On Chanakya’s management principles

Corporate Chanakya.  


Chanakya also referred to as Kautilya is well known to Indian intelligentsia for his remarkable contribution, ‘Artha Sastra,’ a treatise on economics and political science in India centuries ago. It is no surprise that many of the ancient wisdom suits the present situations of political and economic conditions too because of Chanakya’s exceptional foresight.

However, relating the principles of ‘Artha Sastra’ to the present generation corporate ethics is a bit tricky and a difficult task. The author, Radhakrishnan Pillai, a present generation corporate honcho with commendable credentials both academically and practically, has ventured into relating the age-old principles of Chanakya and explains their relevance for becoming a successful corporate head. No doubt it is a laudable effort.

Three sections

The book has been divided into three major chapters of ‘Management, Administration and Training’ and 175 smaller sections. Under the major captions Pillai has sub-divided and discussed many of the needed qualities of the head. In each section, he tries to quote Chanakya’s words and explain the sub-text and how it should be comprehended in the present context. These apart, he has loaded his writings with quotations from several intellectuals and business tycoons.

The language chosen by Pillai is simple and straight forward. The Tamil translation is good except for a few flaws. The flip side of the book is after a point the contents sound repetitive and pedantic. The simple reason is the qualities of a corporate head in terms of management, administration and training are interlinked and to differentiate these by breaking them into smaller fragments and explicating further becomes a bit redundant. Precision in the selection of the topics are not reflected in the presentation. This almost creates a sense of tedium while going through the three hundred odd pages of the book.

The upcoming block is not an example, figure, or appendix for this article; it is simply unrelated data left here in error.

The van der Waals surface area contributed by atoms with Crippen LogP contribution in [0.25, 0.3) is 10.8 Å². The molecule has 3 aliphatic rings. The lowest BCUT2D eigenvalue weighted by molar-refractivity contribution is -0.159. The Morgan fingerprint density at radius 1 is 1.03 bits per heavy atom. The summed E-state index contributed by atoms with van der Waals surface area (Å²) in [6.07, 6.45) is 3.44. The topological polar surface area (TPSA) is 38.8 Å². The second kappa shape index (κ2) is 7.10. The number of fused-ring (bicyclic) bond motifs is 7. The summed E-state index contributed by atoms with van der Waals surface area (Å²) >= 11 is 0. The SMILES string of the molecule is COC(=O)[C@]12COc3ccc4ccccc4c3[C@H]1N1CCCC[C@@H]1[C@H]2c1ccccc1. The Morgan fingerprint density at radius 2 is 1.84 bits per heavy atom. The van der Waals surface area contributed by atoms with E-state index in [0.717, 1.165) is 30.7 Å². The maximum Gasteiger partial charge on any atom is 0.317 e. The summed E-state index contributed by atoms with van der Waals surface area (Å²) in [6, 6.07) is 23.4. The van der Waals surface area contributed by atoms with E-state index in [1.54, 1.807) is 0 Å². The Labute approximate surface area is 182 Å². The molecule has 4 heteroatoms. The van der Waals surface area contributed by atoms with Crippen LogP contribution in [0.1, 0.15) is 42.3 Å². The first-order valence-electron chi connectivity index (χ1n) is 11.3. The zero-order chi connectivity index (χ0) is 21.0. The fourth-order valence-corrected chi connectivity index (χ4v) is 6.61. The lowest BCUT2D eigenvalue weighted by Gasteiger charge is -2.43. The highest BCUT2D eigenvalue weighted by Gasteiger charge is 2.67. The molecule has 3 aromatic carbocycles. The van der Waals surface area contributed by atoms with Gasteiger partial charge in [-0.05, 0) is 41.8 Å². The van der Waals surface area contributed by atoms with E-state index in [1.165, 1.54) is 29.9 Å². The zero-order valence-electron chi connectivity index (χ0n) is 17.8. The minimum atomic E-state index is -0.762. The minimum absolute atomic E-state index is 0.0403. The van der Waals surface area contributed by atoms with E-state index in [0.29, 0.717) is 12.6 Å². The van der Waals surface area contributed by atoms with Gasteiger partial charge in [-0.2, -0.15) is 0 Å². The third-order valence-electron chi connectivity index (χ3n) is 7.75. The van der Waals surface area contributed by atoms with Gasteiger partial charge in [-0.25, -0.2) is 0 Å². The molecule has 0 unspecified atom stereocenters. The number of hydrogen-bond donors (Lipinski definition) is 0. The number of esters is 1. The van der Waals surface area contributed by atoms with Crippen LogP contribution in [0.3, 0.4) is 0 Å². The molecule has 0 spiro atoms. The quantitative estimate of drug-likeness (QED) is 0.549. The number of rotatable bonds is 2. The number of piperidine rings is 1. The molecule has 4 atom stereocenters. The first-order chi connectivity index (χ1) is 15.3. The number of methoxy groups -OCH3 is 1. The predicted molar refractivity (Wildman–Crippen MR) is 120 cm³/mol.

Some of the notable features of the contents are in stressing the need for an individual to develop himself into a corporate head by sheer diligence, listening, understanding the people around him, market trends, decision making and also on the importance of relaxing the mind.

Like Personality Development books, in the present milieu, management is one of the hot subjects in demand for a bright future and lucrative job prospects. We have, therefore, not only a host of business schools coming up but also books on the various aspects of management trends and techniques. Radhakrishnan Pillai has made a substantial contribution, though a bit voluminous, to enthusiastic students and managers of business administration.

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